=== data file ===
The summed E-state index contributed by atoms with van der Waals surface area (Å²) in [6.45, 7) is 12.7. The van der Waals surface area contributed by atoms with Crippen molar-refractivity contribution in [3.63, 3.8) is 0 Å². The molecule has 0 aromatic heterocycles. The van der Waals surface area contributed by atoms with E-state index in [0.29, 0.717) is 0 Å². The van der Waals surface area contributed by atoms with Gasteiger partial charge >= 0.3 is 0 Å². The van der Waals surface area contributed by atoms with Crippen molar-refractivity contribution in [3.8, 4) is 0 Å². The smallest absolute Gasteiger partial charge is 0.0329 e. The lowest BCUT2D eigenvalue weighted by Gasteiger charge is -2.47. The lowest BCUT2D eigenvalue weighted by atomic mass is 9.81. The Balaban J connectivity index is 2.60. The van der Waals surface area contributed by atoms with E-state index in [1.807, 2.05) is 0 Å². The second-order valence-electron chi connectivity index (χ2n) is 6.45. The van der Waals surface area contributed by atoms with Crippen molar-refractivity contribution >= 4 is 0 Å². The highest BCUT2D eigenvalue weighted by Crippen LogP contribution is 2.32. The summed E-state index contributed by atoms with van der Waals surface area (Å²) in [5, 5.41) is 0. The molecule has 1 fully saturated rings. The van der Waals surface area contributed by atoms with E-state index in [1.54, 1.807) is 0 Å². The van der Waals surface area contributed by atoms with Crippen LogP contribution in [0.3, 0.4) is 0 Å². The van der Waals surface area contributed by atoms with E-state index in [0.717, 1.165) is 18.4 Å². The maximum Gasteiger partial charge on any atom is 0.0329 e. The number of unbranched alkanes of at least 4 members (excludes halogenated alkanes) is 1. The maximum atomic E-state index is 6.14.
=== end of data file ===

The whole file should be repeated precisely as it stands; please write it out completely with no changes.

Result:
The summed E-state index contributed by atoms with van der Waals surface area (Å²) in [6.45, 7) is 12.7. The van der Waals surface area contributed by atoms with Crippen molar-refractivity contribution in [3.63, 3.8) is 0 Å². The molecule has 0 aromatic heterocycles. The van der Waals surface area contributed by atoms with E-state index in [0.29, 0.717) is 0 Å². The van der Waals surface area contributed by atoms with Gasteiger partial charge >= 0.3 is 0 Å². The van der Waals surface area contributed by atoms with Crippen molar-refractivity contribution in [3.8, 4) is 0 Å². The smallest absolute Gasteiger partial charge is 0.0329 e. The lowest BCUT2D eigenvalue weighted by Gasteiger charge is -2.47. The lowest BCUT2D eigenvalue weighted by atomic mass is 9.81. The Balaban J connectivity index is 2.60. The van der Waals surface area contributed by atoms with E-state index in [1.807, 2.05) is 0 Å². The second-order valence-electron chi connectivity index (χ2n) is 6.45. The van der Waals surface area contributed by atoms with Crippen molar-refractivity contribution >= 4 is 0 Å². The highest BCUT2D eigenvalue weighted by Crippen LogP contribution is 2.32. The summed E-state index contributed by atoms with van der Waals surface area (Å²) in [5, 5.41) is 0. The molecule has 1 fully saturated rings. The van der Waals surface area contributed by atoms with E-state index in [1.54, 1.807) is 0 Å². The van der Waals surface area contributed by atoms with Crippen LogP contribution in [0.3, 0.4) is 0 Å². The van der Waals surface area contributed by atoms with E-state index in [0.717, 1.165) is 18.4 Å². The maximum Gasteiger partial charge on any atom is 0.0329 e. The number of unbranched alkanes of at least 4 members (excludes halogenated alkanes) is 1. The maximum atomic E-state index is 6.14.